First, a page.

Nevertheless, when grave need arises, all things are common -- hence, the abjectly poor man has a right to the "private property" of the rich. [this is the clear teaching of Gaudium et Spes, and St. Thomas Aquinas]

Nick said...

"The simple fact that people may own goods privately is certainly compatible with Natural Law -- but it is not demanded by it.
For example, it is not contrary to Natural Law that monks and nuns should renounce private property.
Moreover, there is nothing in the nature of a piece of land itself which makes it to belong to a particular person.
In this sense, private property IS NOT part of the Natural Law (contrary to what you wrote in your comment)."

Private property is part of the Natural Law because it is good to own what God has given to us, and the primary principal of the Natural Law is "do good, avoid evil." Moreover, man, by nature, has dominion over creation, which was created for man, so each person has a natural right to own goods.

The Evangelical Counsel of poverty is not proof that private property is not demanded of each person, because private property is simply not demanded of each person. What is more, the Counsels are not the same as the Commandments: the distinction is one of love.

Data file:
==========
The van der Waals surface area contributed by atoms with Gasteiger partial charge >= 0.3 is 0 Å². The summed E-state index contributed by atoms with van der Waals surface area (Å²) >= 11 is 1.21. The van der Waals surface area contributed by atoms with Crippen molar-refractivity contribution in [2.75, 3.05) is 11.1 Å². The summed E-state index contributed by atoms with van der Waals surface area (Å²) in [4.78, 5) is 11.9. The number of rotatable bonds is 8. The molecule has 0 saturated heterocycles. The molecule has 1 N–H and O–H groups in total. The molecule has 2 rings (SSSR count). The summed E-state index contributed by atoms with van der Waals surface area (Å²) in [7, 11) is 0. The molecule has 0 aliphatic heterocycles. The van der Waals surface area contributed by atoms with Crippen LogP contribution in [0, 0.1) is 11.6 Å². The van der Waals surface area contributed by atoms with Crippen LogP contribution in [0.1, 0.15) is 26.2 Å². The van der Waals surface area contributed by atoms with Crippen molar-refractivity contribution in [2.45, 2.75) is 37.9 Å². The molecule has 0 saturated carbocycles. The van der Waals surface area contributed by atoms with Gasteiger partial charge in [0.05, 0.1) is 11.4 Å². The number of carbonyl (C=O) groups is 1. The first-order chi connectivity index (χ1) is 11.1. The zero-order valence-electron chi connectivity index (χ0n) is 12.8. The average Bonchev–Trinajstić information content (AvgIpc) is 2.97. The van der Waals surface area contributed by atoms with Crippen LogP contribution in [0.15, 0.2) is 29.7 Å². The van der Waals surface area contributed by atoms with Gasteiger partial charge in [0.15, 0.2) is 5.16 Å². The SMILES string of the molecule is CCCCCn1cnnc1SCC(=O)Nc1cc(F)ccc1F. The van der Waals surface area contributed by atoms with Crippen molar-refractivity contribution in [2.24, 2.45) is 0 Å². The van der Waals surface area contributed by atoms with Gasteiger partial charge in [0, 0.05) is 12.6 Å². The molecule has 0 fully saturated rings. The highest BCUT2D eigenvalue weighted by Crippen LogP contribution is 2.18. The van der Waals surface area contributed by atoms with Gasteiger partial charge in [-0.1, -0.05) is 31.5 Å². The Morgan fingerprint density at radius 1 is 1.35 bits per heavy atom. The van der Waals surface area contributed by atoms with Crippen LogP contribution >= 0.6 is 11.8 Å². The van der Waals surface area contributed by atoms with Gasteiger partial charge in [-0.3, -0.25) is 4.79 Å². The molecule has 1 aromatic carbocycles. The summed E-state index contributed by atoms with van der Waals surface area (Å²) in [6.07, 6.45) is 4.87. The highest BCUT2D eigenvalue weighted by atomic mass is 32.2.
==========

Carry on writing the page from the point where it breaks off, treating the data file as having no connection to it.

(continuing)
Ergo God can call Mother Teresa to abandon her goods to serve the poor, yet at the same time supply her with some food to eat even when she is in the midst of the poor.

Reginaldus said...

Nick, That is a very interesting interpretation you have of God's gift to man of dominion over creation and that the world was created for man...you have concluded from the Genesis account that "each person has a natural right to own goods" ... meaning, to own goods privately.

Again, it is an interesting interpretation...one which I have never found in the writings of the Fathers of the Church...one which is actually quite radically different from that given by Papal Magisterium and Ecumenical Councils (especially Vat II)...

The "dominion" which God gives to man in Genesis 1 and 2 has, by Church Fathers and by Popes, been understood to imply the "universal destination of all goods" -- that is, these verses have traditionally been used to prove that all property, by nature, belongs to the human race as a whole and not to anyone individually...
In other words, the very passage which you are using to claim that private property is demanded by the Natural Law has been used by the Church to emphasize that private property is not an absolute right, but that all goods are naturally the property of all people...

Nick said...

"Again, it is an interesting interpretation...one which I have never found in the writings of the Fathers of the Church...one which is actually quite radically different from that given by Papal Magisterium and Ecumenical Councils (especially Vat II)..."